Brazil's Rousseff urges vote against 'coup' in Senate trial
BRASILIA, Brazil – Suspended Brazilian president Dilma Rousseff told senators in emotional, combative testimony at her trial Monday, August 29, that voting for her impeachment would amount to a "coup d'etat."
Declaring her innocence and recalling how she was tortured under Brazil's military dictatorship in the 1970s, Rousseff warned that Latin America's biggest country was on the verge of losing its democracy.
"Vote against impeachment, vote for democracy.... Do not accept a coup," the 68-year-old leftist leader said as she defended herself before senators who are widely expected to remove her from office.
Brazil's first woman president is accused of having taken illegal state loans to patch budget holes in 2014, to mask the country's problems as it slid into its deepest recession in decades.
Momentum to push her out of office is also fueled by deep anger at months of political paralysis and a vast corruption scandal centered on state oil giant Petrobras.
All indications point to the Senate convicting Rousseff when voting starts Tuesday, August 30, ending 13 years of rule by the leftist Workers' Party.
'Look in the eye'
During questioning that followed Rousseff's 45-minute speech, pro-impeachment Senator Simone Tebet said that as president, Rousseff had criminally mismanaged Brazil's accounts by taking the unauthorized loans.
"An unreal Brazil was sold. The unreal numbers led to a loss of confidence among Brazilians and we are facing the worst financial crisis in the history of the country," Tebet said.
But Rousseff, arguing that the loans were a commonly used fiscal stopgap, said she'd been accused "unjustly and arbitrarily."
"I've come to look your excellencies in the eye to say that I did not commit a crime," she said in a calm, firm voice from the Senate chamber podium in the capital Brasilia.
There appeared to be little Rousseff could say however to save her presidency.
Voting was expected Tuesday, possibly extending into Wednesday, August 31, and pro-impeachment senators say they will easily reach the needed 2/3 majority – 54 of 81 senators – to remove her from office.
In that case, Rousseff's former vice president turned political enemy, Michel Temer, will be confirmed as president until elections in 2018.
Temer, from the center-right PMDB party, has already been acting president since May, using his brief period in power to steer the government rightward.
Keeping to his residence while the Senate drama unfolded, Temer greeted members of the Brazilian Olympic team and said he was following proceedings "with complete calm," Globo news site reported.
Rousseff's appearance at the trial was the first time she had come face to face with her accusers in the Senate.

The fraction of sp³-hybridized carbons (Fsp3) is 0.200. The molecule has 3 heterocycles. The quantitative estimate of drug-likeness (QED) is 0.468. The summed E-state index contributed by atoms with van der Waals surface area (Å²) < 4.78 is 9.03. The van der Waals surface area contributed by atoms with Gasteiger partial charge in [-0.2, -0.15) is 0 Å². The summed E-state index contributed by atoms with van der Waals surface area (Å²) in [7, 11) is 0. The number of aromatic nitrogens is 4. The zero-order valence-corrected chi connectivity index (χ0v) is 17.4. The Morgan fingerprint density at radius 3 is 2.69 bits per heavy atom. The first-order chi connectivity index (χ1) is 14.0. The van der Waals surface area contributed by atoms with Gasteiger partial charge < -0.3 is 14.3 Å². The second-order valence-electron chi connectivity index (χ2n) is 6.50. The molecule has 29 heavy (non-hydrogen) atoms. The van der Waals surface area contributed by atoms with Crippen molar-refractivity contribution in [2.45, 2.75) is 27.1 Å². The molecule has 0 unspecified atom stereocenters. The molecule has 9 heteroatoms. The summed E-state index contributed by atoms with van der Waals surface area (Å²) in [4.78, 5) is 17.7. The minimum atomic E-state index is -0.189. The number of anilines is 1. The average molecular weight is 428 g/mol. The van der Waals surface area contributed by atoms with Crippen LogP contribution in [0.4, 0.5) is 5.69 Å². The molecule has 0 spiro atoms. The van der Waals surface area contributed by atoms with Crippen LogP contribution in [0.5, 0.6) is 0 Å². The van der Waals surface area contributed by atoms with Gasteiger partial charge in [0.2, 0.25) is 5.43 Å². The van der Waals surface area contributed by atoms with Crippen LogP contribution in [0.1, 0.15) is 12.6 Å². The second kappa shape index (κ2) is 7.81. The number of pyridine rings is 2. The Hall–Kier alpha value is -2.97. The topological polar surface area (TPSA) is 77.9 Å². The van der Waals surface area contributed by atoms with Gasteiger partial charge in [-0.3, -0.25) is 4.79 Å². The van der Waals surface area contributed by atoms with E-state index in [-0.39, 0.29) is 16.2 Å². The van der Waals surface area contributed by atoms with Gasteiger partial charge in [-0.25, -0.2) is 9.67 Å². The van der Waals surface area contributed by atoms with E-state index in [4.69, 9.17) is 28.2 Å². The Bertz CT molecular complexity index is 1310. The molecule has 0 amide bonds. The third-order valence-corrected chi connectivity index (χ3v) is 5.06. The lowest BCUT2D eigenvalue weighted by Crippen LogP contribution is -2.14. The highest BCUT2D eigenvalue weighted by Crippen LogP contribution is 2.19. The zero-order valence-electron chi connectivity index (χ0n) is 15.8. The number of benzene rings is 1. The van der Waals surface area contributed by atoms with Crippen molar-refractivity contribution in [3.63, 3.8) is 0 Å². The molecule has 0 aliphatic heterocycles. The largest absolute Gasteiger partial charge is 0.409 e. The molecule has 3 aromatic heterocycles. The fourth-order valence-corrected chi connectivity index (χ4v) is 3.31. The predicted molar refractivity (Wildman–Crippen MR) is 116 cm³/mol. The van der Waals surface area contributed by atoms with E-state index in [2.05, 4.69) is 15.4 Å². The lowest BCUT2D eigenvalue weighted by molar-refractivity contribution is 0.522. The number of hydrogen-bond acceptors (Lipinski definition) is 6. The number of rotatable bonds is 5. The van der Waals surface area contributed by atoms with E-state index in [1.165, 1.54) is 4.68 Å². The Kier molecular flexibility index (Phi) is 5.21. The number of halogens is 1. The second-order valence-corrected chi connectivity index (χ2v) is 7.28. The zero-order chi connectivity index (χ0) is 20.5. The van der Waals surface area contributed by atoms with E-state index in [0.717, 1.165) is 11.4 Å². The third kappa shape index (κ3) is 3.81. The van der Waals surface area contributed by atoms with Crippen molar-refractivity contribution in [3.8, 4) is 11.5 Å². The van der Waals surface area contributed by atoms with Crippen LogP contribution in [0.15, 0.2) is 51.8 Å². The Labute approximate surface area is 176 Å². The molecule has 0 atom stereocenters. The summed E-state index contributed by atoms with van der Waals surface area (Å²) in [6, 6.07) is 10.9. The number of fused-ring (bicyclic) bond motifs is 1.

Although she spoke mostly in a measured tone, her voice cracked and she appeared close to tears while recalling her suffering as a young leftist guerrilla and in battling cancer.
"Twice I have seen the face of death close up: when I was tortured for days on end, subjected to abuses that make us doubt humanity and the meaning of life itself, and when a serious and extremely painful illness could have cut short my life," she said.
"Today I only fear for the death of democracy for which many of us here in this chamber fought."
Supporters, including Workers' Party founder and ex-president Luiz Inacio Lula da Silva, crammed into the packed Senate chamber.
They ignored warnings to stay silent from Supreme Court Chief Justice Ricardo Lewandowski, who was presiding, bursting into applause and later chanting: "Dilma, warrior of the Brazilian people!"
Small protest turnout
Criticized for lacking a popular touch or appetite for backroom politicking, Rousseff has barely double digit approval ratings.
Brasilia police said they were preparing for about 10,000 demonstrators Monday and up to 30,000 during the impeachment vote session.
However, only several hundred people gathered outside the Senate to support Rousseff.
"I am fighting to defend democracy and the dignity of the people. This has been a persecution against the Workers' Party, Dilma and the Brazilian people," said retired teacher Marlene Bastos, 65.
Most Brazilians have abandoned Rousseff, but there is lingering sympathy for her suffering under the dictatorship.
While her presidency has been mired in the Petrobras embezzlement and bribery scandal, Rousseff herself has never been charged with trying to enrich herself – unlike many of her prominent accusers and close allies.
Temer is hardly more popular, according to opinion polls. – Rappler.com